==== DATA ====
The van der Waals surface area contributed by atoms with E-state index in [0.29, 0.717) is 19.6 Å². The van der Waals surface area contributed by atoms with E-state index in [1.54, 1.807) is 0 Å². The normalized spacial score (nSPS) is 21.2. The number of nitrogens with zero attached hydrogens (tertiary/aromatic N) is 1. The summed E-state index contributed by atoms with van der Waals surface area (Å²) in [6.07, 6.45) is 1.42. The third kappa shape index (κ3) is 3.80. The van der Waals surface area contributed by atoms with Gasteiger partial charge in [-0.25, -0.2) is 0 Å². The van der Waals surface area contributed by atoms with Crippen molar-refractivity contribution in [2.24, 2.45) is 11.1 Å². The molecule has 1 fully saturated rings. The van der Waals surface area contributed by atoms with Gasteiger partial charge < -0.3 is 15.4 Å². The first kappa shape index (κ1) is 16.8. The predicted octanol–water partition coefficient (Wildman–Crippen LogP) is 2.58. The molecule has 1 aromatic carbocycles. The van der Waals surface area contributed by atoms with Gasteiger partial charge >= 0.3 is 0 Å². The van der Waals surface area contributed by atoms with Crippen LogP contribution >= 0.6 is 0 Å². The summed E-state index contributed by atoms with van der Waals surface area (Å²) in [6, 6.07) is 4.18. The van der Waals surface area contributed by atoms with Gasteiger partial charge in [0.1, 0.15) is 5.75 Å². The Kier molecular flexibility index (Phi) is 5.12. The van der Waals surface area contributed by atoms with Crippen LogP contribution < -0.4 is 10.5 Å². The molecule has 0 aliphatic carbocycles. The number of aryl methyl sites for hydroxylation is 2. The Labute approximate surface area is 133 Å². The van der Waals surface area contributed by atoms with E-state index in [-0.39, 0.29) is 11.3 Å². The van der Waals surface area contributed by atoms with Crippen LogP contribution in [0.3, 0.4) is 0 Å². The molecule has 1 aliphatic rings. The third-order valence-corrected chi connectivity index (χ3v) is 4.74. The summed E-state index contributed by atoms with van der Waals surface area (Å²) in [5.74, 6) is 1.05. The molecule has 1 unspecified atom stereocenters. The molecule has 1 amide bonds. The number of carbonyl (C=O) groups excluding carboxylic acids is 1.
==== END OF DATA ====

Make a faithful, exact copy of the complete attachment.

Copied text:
The van der Waals surface area contributed by atoms with E-state index in [0.29, 0.717) is 19.6 Å². The van der Waals surface area contributed by atoms with E-state index in [1.54, 1.807) is 0 Å². The normalized spacial score (nSPS) is 21.2. The number of nitrogens with zero attached hydrogens (tertiary/aromatic N) is 1. The summed E-state index contributed by atoms with van der Waals surface area (Å²) in [6.07, 6.45) is 1.42. The third kappa shape index (κ3) is 3.80. The van der Waals surface area contributed by atoms with Gasteiger partial charge in [-0.25, -0.2) is 0 Å². The van der Waals surface area contributed by atoms with Crippen molar-refractivity contribution in [2.24, 2.45) is 11.1 Å². The molecule has 1 fully saturated rings. The van der Waals surface area contributed by atoms with Gasteiger partial charge < -0.3 is 15.4 Å². The first kappa shape index (κ1) is 16.8. The predicted octanol–water partition coefficient (Wildman–Crippen LogP) is 2.58. The molecule has 1 aromatic carbocycles. The van der Waals surface area contributed by atoms with Gasteiger partial charge >= 0.3 is 0 Å². The van der Waals surface area contributed by atoms with Crippen LogP contribution >= 0.6 is 0 Å². The summed E-state index contributed by atoms with van der Waals surface area (Å²) in [6, 6.07) is 4.18. The van der Waals surface area contributed by atoms with Gasteiger partial charge in [0.1, 0.15) is 5.75 Å². The Kier molecular flexibility index (Phi) is 5.12. The van der Waals surface area contributed by atoms with Crippen LogP contribution < -0.4 is 10.5 Å². The molecule has 0 aliphatic carbocycles. The number of aryl methyl sites for hydroxylation is 2. The Labute approximate surface area is 133 Å². The van der Waals surface area contributed by atoms with E-state index in [-0.39, 0.29) is 11.3 Å². The van der Waals surface area contributed by atoms with Crippen LogP contribution in [0.3, 0.4) is 0 Å². The molecule has 1 aliphatic rings. The third-order valence-corrected chi connectivity index (χ3v) is 4.74. The summed E-state index contributed by atoms with van der Waals surface area (Å²) in [5.74, 6) is 1.05. The molecule has 1 unspecified atom stereocenters. The molecule has 1 amide bonds. The number of carbonyl (C=O) groups excluding carboxylic acids is 1.